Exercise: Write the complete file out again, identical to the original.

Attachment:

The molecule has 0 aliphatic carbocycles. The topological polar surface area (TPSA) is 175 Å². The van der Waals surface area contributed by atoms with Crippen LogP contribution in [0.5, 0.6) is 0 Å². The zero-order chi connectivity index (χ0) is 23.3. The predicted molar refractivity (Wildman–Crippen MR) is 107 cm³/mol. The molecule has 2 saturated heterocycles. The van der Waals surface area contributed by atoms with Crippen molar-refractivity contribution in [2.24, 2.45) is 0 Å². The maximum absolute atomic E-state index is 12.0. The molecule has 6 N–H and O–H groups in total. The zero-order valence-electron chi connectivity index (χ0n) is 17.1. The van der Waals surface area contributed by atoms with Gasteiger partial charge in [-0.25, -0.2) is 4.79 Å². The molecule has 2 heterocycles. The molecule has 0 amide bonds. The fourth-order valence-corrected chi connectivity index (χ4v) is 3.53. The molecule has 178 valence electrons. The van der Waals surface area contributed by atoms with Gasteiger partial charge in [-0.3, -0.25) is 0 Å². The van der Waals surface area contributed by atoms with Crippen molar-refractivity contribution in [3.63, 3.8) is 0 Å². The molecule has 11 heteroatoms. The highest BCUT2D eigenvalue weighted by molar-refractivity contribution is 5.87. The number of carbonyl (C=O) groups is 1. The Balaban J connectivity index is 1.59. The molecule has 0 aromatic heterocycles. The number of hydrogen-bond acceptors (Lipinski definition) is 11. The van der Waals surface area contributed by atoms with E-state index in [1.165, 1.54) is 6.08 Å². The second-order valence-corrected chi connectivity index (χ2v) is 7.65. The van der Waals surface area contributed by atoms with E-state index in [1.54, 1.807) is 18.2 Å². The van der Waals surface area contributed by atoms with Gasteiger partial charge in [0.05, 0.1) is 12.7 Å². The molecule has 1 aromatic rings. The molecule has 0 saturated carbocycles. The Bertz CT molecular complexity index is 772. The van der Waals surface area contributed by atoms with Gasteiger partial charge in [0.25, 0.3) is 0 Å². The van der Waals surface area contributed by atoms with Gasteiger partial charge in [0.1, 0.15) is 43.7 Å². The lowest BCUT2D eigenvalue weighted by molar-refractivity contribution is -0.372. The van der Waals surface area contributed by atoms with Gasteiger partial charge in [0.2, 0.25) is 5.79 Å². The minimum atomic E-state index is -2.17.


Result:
The molecule has 0 aliphatic carbocycles. The topological polar surface area (TPSA) is 175 Å². The van der Waals surface area contributed by atoms with Crippen LogP contribution in [0.5, 0.6) is 0 Å². The zero-order chi connectivity index (χ0) is 23.3. The predicted molar refractivity (Wildman–Crippen MR) is 107 cm³/mol. The molecule has 2 saturated heterocycles. The van der Waals surface area contributed by atoms with Crippen molar-refractivity contribution in [2.24, 2.45) is 0 Å². The maximum absolute atomic E-state index is 12.0. The molecule has 6 N–H and O–H groups in total. The zero-order valence-electron chi connectivity index (χ0n) is 17.1. The van der Waals surface area contributed by atoms with Gasteiger partial charge in [-0.25, -0.2) is 4.79 Å². The molecule has 2 heterocycles. The molecule has 0 amide bonds. The fourth-order valence-corrected chi connectivity index (χ4v) is 3.53. The molecule has 178 valence electrons. The van der Waals surface area contributed by atoms with Gasteiger partial charge in [-0.3, -0.25) is 0 Å². The van der Waals surface area contributed by atoms with Crippen molar-refractivity contribution in [3.63, 3.8) is 0 Å². The molecule has 11 heteroatoms. The highest BCUT2D eigenvalue weighted by molar-refractivity contribution is 5.87. The number of carbonyl (C=O) groups is 1. The Balaban J connectivity index is 1.59. The molecule has 0 aromatic heterocycles. The number of hydrogen-bond acceptors (Lipinski definition) is 11. The van der Waals surface area contributed by atoms with E-state index in [1.165, 1.54) is 6.08 Å². The second-order valence-corrected chi connectivity index (χ2v) is 7.65. The van der Waals surface area contributed by atoms with E-state index in [1.54, 1.807) is 18.2 Å². The van der Waals surface area contributed by atoms with Gasteiger partial charge in [0.05, 0.1) is 12.7 Å². The molecule has 1 aromatic rings. The molecule has 0 saturated carbocycles. The Bertz CT molecular complexity index is 772. The van der Waals surface area contributed by atoms with Gasteiger partial charge in [0.25, 0.3) is 0 Å². The van der Waals surface area contributed by atoms with Gasteiger partial charge in [0.1, 0.15) is 43.7 Å². The lowest BCUT2D eigenvalue weighted by molar-refractivity contribution is -0.372. The van der Waals surface area contributed by atoms with Gasteiger partial charge in [0.2, 0.25) is 5.79 Å². The minimum atomic E-state index is -2.17.